Armadillos are a tropical species that seems to be slowly expanding their range into North Carolina. We know very little about their presence in the state, with just a handful of records from a few counties, most of which are road kills.
We are on the look-out for evidence of armadillos in NC and we need your help!
You can join the assessment by running a camera trap as part of the NC Candid Critters project. Camera traps are a great survey method because they don’t disturb the animals and are easy to set out over a wide variety of locations and habitats.
We are looking for volunteers to join us in this project for the fall and winter seasons of 2018 and 2019. We can even loan you a camera trap if you don’t already own one. We just ask that you take our training to make sure we are all setting cameras the same way (no bait please!) and then send us the pictures so we can document all the wildlife at these sites – armadillos and their friends.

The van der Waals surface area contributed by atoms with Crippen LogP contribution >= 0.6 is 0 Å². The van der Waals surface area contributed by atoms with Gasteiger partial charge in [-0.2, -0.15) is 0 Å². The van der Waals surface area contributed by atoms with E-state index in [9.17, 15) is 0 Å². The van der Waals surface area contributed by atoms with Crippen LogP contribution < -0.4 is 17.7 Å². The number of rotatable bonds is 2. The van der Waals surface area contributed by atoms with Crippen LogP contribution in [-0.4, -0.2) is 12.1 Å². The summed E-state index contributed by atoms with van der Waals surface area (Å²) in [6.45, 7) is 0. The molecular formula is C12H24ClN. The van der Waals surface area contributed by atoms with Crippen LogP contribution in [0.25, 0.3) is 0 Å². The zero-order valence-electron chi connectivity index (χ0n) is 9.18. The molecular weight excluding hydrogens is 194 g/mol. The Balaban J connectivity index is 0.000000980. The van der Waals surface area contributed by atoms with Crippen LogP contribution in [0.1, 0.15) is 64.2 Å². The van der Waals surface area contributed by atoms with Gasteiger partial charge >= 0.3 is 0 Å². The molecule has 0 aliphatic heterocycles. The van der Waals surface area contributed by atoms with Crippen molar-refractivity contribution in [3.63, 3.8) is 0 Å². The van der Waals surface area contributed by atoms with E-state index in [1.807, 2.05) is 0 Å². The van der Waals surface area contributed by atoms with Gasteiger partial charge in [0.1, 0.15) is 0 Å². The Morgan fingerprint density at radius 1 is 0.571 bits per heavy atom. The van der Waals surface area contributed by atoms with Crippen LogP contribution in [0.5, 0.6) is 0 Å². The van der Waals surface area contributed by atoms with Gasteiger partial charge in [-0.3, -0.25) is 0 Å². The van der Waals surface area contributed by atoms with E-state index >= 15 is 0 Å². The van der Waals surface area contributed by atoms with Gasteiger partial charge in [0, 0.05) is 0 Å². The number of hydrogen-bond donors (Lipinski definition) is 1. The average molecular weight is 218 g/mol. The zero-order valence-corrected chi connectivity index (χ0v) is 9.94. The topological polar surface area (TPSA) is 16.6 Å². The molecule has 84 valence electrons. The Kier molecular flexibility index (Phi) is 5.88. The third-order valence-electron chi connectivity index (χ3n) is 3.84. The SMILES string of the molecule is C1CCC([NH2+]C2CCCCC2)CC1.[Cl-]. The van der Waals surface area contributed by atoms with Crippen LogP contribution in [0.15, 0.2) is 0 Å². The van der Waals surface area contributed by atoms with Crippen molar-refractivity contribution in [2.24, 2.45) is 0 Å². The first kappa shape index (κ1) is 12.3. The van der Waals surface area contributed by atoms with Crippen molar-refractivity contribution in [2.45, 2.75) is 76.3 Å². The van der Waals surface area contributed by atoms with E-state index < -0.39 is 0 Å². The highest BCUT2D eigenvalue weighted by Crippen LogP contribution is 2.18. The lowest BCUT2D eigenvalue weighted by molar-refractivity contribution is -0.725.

Here are the counties we hope to target for this survey:
Forests and fields (but not at high elevations), sandy soils or other places where it’s easy to dig. Armadillos are also known to forage for insects in open areas like golf courses.
Key places to look:
Armadillos could show up anywhere, but these are a few hot spots where they have been recorded lately according to the Mammals of North Carolina web site.
- Macon County: in 2016 one was photographed near Coweeta Hydrologic Lab dormitory, Nantahala National Forest.
- Jackson County:
- In 2016 one was photographed on Western Carolina University campus – Gribble Gap field site, in the field between Wake Robin Rd and Little Savannah Rd.
- In 2015 a road kill was found southwest of Balsam Gap, near mile-marker 93 on HWY 23/74.
- In 2015 one was photographed in Cullowhee, close to WCU
- In 2014 a road kill was seen intersection of US 64 and Lonesome Valley Road between Cashiers and Sapphire
- Transylvania County: In 2016 a road kill was observed in Gorges State Park, Sapphire.
- Gaston County: In 2014 a road kill was observed at the intersection of Rutledge Road and Stanley-Lucia Road